On a recent Sunday morning, I attended a yoga class in a new timeslot, and I saw the sky for the first time in Half Moon.
I have always been a sky watcher.
Really, not a day goes by when I do not look up and note the sky.
I love clear blue skies, dark and dangerous skies and white cloudy skies.
I especially like the night sky and have always stopped to look up at the stars.
I have watched the constellations appear on one end of the sky and later in the night make their way to the other end.
And the moon! My favorite!
On fall nights when there is a Harvest moon, or on winter nights when the Crescent moon comes close to Venus, it is standard operating procedure for me to text my children who live a few hundred miles away and ask, See the moon?
On this recent Sunday, my family was in town, and so I was off my usual schedule. I waited to see what everyone was doing and found myself available at an unusual time.
I left the house quickly, not even signing up for the class which had already begun when I arrived.
Usually, I try to attend what I consider to be the most challenging classes. I like the big movements and the hard flows. I want to really sweat and sail high-speed to the end.
The instructor pointed to one of last two available spots, and I grabbed my mat and quietly placed it down in a corner with no mirror. The room was hushed, the music was soft, and everyone was holding a pose.
I quietly joined in.
This class was listed as All Levels; however, it seemed to lean towards more of an introductory class.
The instructor described every move, explained and demonstrated some basic poses and took us into the binds in baby steps.
A week or so earlier, I had asked him about advancing in yoga.
How am I supposed to get better? I had asked. Do people just take classes for years and years and get better like that?
My practice felt stuck.
I missed what it felt like in the beginning; that excitement in learning and in attempting a pose and finally accomplishing it.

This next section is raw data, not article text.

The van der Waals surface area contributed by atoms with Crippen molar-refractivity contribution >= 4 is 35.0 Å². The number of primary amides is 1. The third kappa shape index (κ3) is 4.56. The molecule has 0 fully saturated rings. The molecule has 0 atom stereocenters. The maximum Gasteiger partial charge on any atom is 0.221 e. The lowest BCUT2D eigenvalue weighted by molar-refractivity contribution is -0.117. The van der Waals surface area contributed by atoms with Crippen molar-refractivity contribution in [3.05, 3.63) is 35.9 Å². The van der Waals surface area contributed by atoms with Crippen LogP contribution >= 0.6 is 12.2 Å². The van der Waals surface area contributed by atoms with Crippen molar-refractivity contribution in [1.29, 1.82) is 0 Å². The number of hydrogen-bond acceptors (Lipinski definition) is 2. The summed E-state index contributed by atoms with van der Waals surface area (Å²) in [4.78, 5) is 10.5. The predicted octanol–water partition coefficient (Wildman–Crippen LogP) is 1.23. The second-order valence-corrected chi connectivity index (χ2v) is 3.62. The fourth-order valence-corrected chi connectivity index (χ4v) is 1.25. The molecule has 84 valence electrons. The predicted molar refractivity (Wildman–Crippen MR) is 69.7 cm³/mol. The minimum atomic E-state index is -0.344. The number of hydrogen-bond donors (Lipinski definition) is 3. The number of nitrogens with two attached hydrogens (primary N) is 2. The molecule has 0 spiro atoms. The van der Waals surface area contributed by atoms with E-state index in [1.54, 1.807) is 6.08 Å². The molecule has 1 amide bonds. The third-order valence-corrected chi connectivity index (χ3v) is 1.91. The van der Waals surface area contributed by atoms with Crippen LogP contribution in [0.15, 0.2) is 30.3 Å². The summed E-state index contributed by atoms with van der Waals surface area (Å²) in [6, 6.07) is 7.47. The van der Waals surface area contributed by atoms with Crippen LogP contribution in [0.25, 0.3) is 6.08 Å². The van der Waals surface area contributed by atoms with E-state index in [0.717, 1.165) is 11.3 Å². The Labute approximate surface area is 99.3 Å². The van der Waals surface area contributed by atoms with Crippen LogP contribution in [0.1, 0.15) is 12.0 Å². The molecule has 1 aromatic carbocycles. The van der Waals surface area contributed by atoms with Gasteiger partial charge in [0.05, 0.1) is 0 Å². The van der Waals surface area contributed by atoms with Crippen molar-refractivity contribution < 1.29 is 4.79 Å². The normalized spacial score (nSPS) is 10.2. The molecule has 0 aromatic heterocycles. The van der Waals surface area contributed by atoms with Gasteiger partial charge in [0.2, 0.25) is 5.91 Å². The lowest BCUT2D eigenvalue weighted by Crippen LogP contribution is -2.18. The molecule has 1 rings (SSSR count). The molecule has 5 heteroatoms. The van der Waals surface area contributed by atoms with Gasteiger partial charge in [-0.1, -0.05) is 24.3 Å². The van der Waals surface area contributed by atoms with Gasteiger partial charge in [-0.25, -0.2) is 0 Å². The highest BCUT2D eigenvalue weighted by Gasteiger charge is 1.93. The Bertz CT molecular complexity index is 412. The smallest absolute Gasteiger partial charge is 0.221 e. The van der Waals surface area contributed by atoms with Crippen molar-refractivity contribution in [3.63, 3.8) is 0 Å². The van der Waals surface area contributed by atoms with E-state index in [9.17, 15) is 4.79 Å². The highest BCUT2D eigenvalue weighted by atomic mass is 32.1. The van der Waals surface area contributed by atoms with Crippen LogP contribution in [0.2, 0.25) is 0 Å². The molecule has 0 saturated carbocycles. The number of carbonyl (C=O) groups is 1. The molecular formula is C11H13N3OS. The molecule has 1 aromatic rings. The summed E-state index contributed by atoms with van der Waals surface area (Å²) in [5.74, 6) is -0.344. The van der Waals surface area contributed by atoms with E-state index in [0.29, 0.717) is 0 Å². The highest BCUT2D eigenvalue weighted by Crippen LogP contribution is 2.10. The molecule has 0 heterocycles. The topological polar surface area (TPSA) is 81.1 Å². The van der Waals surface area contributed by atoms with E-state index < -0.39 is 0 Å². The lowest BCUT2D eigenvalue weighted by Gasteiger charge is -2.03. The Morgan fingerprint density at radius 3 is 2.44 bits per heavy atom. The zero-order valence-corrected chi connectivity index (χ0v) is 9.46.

Everything was new to me then.
For you, he said, it would be about the energetics, and we will practice that today.
I had no idea what energetics were, but during the class that followed, my instructor led us through the flow with incremental directions.
In Warrior II, he told us to feel the energy up the front leg beginning at the big toe.
He asked us to feel the outside edge of the back foot and note the energy running up that leg to meet the other.
He talked about Mula Bhanda and lifting the pelvic floor.
In Pyramid pose, he told us where to place our right hip, our left hip, our sacrum. We were instructed to feel the scissor action in our legs.
My practice took on another dimension. I took note of the little movements as well as the big ones; my body was more engaged than ever before.
Surprisingly, my practice deepened even further on that Sunday when I showed up at an odd time and found myself in a quiet corner of a more entry level class.
This class was all about the energetics. I was challenged by the more deliberate movements into each pose, and I eagerly absorbed the instructions on how build and hold the poses, too.
It was through these slow and considered motions that I was able to find the stability and strength that had eluded me in Half Moon for more than a year.
For the first time, instead of looking down or sideways while holding the pose, this sky watcher was finally able to lift her eyes upwards.
A major event for me in that quiet corner!
It was as if going back to the beginning had brought me further along.
During that Sunday morning yoga practice, looking up seemed to take every single muscle from my toes to my fingers and throughout my core.
I wondered if maybe my instructor had always outlined these energetics, or baby steps, and if I might have been remiss in tending to them.
I am often guilty of having too many ants in my pants during my practice.
This time, though, there were no ants marching.
Slowing down invited a deeper practice and helped me find the sky.